Q&A: What is the EPP and why is it here?

Centre-right politicians from all over Europe are converging on Dublin – we explain why

What is happening today?
The European People's Party (EPP), the umbrella-group for centre-right parties in the European Parliament, is meeting in Dublin to select their preferred candidate for European Commission president, currently held by José Manuel Barroso.

Who i s in the running?
Three people officially applied for the post – former Latvian prime minister Vladis Dombrovskis, EU internal markets commissioner Michel Barnier and former Luxembourg prime minister Jean-Claude Juncker. All three are in the market for a new job, as both Dombrovskis and Juncker ended their terms as prime ministers late last year, and the French commissioner's term comes to an end later in the year, following the expiry of the European Commission's term.

Who is expected to win?
Jean-Claude Juncker is the clear favourite, mainly because he has received the support of Angela Merkel's Christian Democratic Union (CDU) party. He was Europe's longest-serving prime minister until November when he stepped down following the Luxembourg elections.

Does this mean we will know Barroso's successor today?
Not necessarily. Even if Juncker is chosen today, there is no obligation on member states to choose him if the European People's Party wins the most seats in May's elections. There is widespread belief that if a preferable candidate emerged (eg Christine Lagarde), Juncker could be ditched at the last minute.

The other main political groupings in the parliament have also selected their candidates – current European Parliament president Martin Schulz is the candidate for the Socialists and Democrats (S&D) of which the Irish Labour party is a member, while former Belgian prime minister Guy Verhofstadt has been chosen by liberal group Alde.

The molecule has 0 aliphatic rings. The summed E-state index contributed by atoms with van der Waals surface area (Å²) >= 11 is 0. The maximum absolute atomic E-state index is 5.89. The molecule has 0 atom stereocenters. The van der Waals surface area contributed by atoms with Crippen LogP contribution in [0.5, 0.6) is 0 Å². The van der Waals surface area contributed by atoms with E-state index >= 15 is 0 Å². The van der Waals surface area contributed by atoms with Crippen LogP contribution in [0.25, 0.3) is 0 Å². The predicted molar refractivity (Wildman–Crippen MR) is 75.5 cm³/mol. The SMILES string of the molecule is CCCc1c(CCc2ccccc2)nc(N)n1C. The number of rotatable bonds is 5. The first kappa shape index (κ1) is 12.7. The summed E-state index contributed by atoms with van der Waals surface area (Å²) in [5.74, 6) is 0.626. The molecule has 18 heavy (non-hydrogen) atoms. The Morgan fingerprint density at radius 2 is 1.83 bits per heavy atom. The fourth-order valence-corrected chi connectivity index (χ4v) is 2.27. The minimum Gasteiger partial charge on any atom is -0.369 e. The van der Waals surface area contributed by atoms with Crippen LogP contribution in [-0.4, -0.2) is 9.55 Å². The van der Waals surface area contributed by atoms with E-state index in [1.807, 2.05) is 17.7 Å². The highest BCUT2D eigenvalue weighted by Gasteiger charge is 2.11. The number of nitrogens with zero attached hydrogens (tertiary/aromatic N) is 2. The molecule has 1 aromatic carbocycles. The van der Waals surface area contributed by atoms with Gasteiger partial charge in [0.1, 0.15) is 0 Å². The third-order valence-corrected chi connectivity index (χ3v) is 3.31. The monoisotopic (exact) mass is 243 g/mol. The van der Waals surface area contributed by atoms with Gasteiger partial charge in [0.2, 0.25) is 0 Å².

Is this a new process?
Yes. The Lisbon Treaty states that the election of the commission president "must take account of" the results of the European elections, a provision interpreted by the S&D to mean the candidate of the parliamentary grouping that wins the most seats in the European elections will become commission president.


The EPP is uncomfortable with this notion – even last week Mr Barroso said the issue was "more complex" than suggested by the S&D. Critics argue that, unlike the S&D which has one candidate, the EPP members include heads of state who would have been strong candidates for the position, but none of whom would declare interest three months ahead of the elections.

So why introduce this new system?
Supporters of the idea of nominating a candidate ahead of time argue that it "democratises" the election of the EC president, allowing voters to have a direct say into what is arguably the most important job in the EU. They hope that if voters know in advance who will be the head of the commission should their party win, they will connect more with the electoral process in the run-up to May's elections.

Is Enda Kenny still in the running?
The Taoiseach has not put his name forward for this position. However, at least three other senior EU positions will be up for grabs at the end of May after the elections – the president of the European Council, which represents member states, the post of EU foreign policy chief, and Nato secretary general.

Suzanne Lynch

Suzanne Lynch

Suzanne Lynch, a former Irish Times journalist, was Washington correspondent and, before that, Europe correspondent